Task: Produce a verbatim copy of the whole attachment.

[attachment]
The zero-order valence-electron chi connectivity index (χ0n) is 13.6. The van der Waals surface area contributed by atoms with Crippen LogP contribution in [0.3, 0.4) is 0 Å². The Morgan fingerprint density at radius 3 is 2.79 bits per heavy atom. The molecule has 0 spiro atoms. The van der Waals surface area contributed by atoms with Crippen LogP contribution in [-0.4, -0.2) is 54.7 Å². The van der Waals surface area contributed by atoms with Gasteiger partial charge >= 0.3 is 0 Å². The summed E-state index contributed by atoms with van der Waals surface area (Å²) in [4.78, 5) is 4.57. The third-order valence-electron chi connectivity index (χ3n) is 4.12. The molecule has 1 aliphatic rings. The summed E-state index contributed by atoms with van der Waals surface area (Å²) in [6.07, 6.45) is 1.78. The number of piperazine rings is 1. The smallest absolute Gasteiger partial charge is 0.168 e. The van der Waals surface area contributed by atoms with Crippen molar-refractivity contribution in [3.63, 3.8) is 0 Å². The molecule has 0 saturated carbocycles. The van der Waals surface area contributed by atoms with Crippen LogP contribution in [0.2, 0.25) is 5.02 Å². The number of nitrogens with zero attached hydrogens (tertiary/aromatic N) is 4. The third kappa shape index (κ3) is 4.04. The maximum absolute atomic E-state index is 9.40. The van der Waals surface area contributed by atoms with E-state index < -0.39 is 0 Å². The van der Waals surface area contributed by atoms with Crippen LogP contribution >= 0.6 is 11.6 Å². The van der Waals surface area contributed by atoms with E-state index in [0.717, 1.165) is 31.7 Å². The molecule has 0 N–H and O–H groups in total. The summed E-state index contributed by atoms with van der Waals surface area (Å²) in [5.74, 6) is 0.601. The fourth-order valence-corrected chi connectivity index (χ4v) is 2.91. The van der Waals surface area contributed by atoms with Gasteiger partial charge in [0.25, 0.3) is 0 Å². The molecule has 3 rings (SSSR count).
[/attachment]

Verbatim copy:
The zero-order valence-electron chi connectivity index (χ0n) is 13.6. The van der Waals surface area contributed by atoms with Crippen LogP contribution in [0.3, 0.4) is 0 Å². The Morgan fingerprint density at radius 3 is 2.79 bits per heavy atom. The molecule has 0 spiro atoms. The van der Waals surface area contributed by atoms with Crippen LogP contribution in [-0.4, -0.2) is 54.7 Å². The van der Waals surface area contributed by atoms with Gasteiger partial charge >= 0.3 is 0 Å². The summed E-state index contributed by atoms with van der Waals surface area (Å²) in [4.78, 5) is 4.57. The third-order valence-electron chi connectivity index (χ3n) is 4.12. The molecule has 1 aliphatic rings. The summed E-state index contributed by atoms with van der Waals surface area (Å²) in [6.07, 6.45) is 1.78. The number of piperazine rings is 1. The smallest absolute Gasteiger partial charge is 0.168 e. The van der Waals surface area contributed by atoms with Crippen molar-refractivity contribution in [3.63, 3.8) is 0 Å². The molecule has 0 saturated carbocycles. The van der Waals surface area contributed by atoms with Crippen LogP contribution in [0.2, 0.25) is 5.02 Å². The number of nitrogens with zero attached hydrogens (tertiary/aromatic N) is 4. The third kappa shape index (κ3) is 4.04. The maximum absolute atomic E-state index is 9.40. The van der Waals surface area contributed by atoms with E-state index < -0.39 is 0 Å². The van der Waals surface area contributed by atoms with Crippen LogP contribution >= 0.6 is 11.6 Å². The van der Waals surface area contributed by atoms with E-state index in [0.717, 1.165) is 31.7 Å². The molecule has 0 N–H and O–H groups in total. The summed E-state index contributed by atoms with van der Waals surface area (Å²) in [5.74, 6) is 0.601. The fourth-order valence-corrected chi connectivity index (χ4v) is 2.91. The van der Waals surface area contributed by atoms with Gasteiger partial charge in [0.25, 0.3) is 0 Å². The molecule has 3 rings (SSSR count).